Stack the rings to make the bowl shape.
Stack the bowl rings in the same orientation that they were cut, making the bowl shape.

If all looks good, it’s time to glue up the bowl.  The first step is to glue up only the rings – do not glue the bottom to the bowl yet.  If you do, you’ll have one heck of a time trying to sand the inside.

Apply glue to both the top and bottom edges of the rings to be glued together.  Give it a few seconds to become tacky and then stick the rings together.  Ensure they are lined up just right and attempt to wipe as much excess glue as you can from the surface.  Once it is all set, evenly stack some weight on top of the bowl to ensure the rings glue together nice and tight.  Now step away and let the glue dry completely.

Glue the oval wood rings of the bowl together.
Apply glue to both the top and bottom edges of the rings and stack them together. Place some weight on top of the bowl rings and wait for it to dry.

Sand the Inside of the Bowl

Now for the “fun” part… sand the inside of the rings so they are nice and smooth.  You may have some rough edges and such, so starting with a 36 grit paper worked great for me to get it knocked down.  Then onto an 80 grit, 120 grit, and finally 220 grit for a nice smooth surface.

But the real trick is how do you best sand the inside edge of the oval shaped bowl.  A curved file helps, some hand-sanding is required, but the best bet if you can is find a power sander that will fit in the bowl.  I have a triangular tipped sander from a cordless tool set that worked pretty well.  All in all, the inside isn’t as nice and smooth as the outside, but it’s good enough for my purposes.  A drum sanding disc on a drill may work as well – I didn’t explore that option however.

Sand the inside of the rings to finish the inside of the bowl.
Sand the inside edges smooth with whatever means you have possible. This may require hand sanding or whatever small power sanding method you have available.

At this time, you’ll also want to sand the top of the bottom of the bowl to finish that off.  You’ll probably be able to do just 120 and 220 grits on this since it’s already a nice smooth surface.

Once those two pieces are sanded nicely, you have the inside surfaces finished and you are ready for the next stage of assembly.

Assemble the Scrollsaw Bowl: Stage 2

Apply glue to the bottom of the rings and the top edge of the bowl bottom.  Stack them together, line them up, clean up the excess glue, and stack some weight on top.  Let the glue fully dry before moving on to ensure the bowl doesn’t fall apart.

Sand the outside of the bowl

Now to the last round of sanding – the outside of the bowl.  Here again, you may want to start with a 36 grit to get the edges all knocked down.  Then move into 80 for smoothing, 120 to make a fine finish, and lastly 220 to make it super smooth!  You may want to round off the top and bottom edges of the bowl as well – that’s a personal preference.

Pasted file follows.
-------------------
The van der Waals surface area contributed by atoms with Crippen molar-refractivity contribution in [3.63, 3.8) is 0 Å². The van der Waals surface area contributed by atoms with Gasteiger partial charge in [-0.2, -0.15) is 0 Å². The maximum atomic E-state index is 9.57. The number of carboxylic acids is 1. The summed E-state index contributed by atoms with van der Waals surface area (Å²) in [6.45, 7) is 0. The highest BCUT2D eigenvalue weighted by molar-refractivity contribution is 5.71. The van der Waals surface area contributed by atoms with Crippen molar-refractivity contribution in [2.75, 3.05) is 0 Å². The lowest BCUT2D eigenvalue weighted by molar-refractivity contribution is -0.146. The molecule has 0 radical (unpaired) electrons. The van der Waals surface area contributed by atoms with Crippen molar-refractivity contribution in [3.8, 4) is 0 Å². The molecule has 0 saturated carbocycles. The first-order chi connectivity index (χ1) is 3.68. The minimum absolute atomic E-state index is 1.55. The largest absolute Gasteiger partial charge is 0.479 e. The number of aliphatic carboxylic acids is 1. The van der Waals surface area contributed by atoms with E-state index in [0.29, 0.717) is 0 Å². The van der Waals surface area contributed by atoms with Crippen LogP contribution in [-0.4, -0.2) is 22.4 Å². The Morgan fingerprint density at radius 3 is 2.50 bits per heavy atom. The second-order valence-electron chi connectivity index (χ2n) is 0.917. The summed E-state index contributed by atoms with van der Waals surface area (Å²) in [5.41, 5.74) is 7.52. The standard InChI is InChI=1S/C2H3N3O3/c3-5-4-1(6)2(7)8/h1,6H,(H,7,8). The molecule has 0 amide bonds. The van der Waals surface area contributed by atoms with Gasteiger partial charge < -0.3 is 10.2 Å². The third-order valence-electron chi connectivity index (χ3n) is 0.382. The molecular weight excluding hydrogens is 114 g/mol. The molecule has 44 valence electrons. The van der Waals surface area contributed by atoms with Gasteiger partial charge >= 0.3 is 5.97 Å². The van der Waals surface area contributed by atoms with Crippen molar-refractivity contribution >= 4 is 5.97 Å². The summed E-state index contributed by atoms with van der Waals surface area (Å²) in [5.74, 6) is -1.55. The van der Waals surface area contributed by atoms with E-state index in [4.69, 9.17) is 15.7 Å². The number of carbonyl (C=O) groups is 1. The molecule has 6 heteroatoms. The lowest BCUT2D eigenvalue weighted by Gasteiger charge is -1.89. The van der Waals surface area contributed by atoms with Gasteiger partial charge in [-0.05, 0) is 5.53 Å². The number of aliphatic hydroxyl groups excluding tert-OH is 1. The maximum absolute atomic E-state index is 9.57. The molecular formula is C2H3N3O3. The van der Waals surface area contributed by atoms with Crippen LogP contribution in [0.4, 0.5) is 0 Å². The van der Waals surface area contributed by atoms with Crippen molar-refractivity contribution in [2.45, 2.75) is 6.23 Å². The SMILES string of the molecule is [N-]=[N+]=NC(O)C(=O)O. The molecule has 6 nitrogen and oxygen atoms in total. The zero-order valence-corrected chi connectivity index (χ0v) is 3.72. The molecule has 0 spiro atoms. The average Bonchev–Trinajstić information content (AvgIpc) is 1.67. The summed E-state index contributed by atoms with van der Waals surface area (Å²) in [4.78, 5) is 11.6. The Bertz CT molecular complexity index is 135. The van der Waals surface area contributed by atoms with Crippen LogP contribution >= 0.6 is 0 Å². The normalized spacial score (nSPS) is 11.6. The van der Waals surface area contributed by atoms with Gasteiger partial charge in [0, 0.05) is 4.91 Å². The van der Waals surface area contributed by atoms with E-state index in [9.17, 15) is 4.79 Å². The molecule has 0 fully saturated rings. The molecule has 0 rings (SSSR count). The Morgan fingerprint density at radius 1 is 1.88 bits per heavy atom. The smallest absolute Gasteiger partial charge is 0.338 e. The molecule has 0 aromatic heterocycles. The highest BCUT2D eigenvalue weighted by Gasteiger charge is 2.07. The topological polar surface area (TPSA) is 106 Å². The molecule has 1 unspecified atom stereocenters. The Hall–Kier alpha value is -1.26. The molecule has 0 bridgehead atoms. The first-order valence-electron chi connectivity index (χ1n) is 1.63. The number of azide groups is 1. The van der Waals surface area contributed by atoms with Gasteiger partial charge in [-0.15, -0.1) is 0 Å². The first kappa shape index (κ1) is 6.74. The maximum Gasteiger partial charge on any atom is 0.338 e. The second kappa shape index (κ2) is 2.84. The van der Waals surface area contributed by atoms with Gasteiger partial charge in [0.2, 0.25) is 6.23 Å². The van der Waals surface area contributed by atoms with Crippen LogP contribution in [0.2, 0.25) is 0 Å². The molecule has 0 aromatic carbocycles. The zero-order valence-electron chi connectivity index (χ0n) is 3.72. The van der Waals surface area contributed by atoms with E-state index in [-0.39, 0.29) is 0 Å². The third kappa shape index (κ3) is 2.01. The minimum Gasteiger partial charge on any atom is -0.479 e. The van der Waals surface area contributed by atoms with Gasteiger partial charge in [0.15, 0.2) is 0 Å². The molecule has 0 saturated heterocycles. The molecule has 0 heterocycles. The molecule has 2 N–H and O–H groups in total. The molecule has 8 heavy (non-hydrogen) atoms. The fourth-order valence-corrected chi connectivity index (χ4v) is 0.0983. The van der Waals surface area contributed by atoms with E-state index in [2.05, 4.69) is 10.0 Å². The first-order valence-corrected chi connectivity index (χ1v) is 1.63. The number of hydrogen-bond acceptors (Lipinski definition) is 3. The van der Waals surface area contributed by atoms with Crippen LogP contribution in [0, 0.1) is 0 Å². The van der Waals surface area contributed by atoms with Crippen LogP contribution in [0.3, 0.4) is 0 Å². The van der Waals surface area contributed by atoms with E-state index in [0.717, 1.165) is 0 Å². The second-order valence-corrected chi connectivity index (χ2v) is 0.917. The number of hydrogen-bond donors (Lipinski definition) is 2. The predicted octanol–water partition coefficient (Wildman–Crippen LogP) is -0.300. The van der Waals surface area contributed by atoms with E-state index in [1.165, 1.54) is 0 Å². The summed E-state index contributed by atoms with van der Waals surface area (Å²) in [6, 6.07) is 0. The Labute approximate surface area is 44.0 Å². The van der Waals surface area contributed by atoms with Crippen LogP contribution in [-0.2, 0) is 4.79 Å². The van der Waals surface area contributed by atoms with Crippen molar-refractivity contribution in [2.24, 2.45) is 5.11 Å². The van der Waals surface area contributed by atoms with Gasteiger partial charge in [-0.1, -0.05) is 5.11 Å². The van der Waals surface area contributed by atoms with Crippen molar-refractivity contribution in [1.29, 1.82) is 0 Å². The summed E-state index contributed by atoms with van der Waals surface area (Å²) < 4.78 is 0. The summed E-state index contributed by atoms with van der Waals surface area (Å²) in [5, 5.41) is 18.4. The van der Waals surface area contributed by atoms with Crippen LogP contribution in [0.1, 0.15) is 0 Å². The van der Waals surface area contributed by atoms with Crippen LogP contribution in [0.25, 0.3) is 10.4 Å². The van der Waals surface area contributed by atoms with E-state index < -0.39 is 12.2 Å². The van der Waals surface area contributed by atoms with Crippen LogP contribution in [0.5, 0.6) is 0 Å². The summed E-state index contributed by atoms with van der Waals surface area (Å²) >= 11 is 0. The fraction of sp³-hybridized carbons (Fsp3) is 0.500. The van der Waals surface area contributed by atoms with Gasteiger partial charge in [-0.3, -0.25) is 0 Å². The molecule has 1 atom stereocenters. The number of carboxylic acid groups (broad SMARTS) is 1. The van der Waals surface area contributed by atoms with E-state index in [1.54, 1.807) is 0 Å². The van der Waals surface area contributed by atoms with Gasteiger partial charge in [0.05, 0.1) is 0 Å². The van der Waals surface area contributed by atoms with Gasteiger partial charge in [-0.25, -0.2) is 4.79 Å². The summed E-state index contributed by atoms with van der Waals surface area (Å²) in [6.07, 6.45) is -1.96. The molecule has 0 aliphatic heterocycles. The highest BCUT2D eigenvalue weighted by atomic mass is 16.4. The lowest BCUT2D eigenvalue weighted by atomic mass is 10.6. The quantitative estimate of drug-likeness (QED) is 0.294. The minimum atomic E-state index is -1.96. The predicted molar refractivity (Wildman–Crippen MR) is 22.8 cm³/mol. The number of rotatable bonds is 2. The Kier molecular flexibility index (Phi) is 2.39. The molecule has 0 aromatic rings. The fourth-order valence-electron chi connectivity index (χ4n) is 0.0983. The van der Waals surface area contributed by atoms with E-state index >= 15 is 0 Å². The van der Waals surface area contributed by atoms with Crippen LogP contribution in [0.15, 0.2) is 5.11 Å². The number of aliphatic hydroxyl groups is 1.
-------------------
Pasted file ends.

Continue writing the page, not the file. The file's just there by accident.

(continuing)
This step should go quicker since you can use a power sander since it’s much easier to access all edges.  But make sure you take your time and sand it nice and smooth.  The outside is the portion of the bowl that will be seen the most and touched the most, so this is where it really counts!

Sand the outside of the bowl
Take your time and put a nice fine finish with the sander on the bowl. This is the part of the bowl that gets handled the most, so make it really show your quality workmanship!

At this point the last step should be a finish on the bowl and it’s all set for use!

Apply a Finish

First thing is first – you need to clean up the bowl with a microfiber cloth to ensure all the sawdust is gone.

Use a microfiber cloth to remove sawdust
Before applying a finish, use a microfiber cloth to wipe off any sawdust. Give it a good wipe down as sawdust that lingers can make your fine finish not so fine…

Depending on the wood and the finish you choose, you may want to use a wood conditioner first.  However if you choose to do this, I’d suggest you ensure it is a food-safe product – well that is if you intend on putting food in this bowl.

I do intend on using my bowl in the kitchen to hold fruits and vegetables, so I wanted a food safe finish.  My research indicates that there are a few options that are safe for cookware.  For this project, I’m going to use standard cutting board oil.  This is relatively inexpensive, and if it’s safe enough to cut meat and vegetables on, it’s going to be safe enough to simply hold fruits and veggies!

Apply a food safe finish such as butcher block oil to finish the bowl.
I’m using cutting block oil to finish this scrollsaw bowl. Cutting block oil is food safe and thus will be a great finish to allow me to use this bowl in the kitchen.

Apply the finish you choose according to the directions.  This oil is simply rubbed on with a rag.   I applied 3 coats.

Ensure the finish dries well
I used some TriGrips to ensure the bowl had minimal contact while the finish was drying.
A completed scrollsaw bowl
The scrollsaw bowl is all done complete with a food safe finish. Notice how the cutting board oil added a nice tint of color to the bowl?

Use and Enjoy

The last step is to enjoy the bowl you made.  My main goal was to store sweet potatoes or citrus fruits so they aren’t rolling all over the counter top.  This would also make a great gift for friends or family members.

Scrollsaw wood bowl for holding vegetables.
The scrollsaw wood bowl works great for holding vegetables, snacks, or even could be used as a decoration.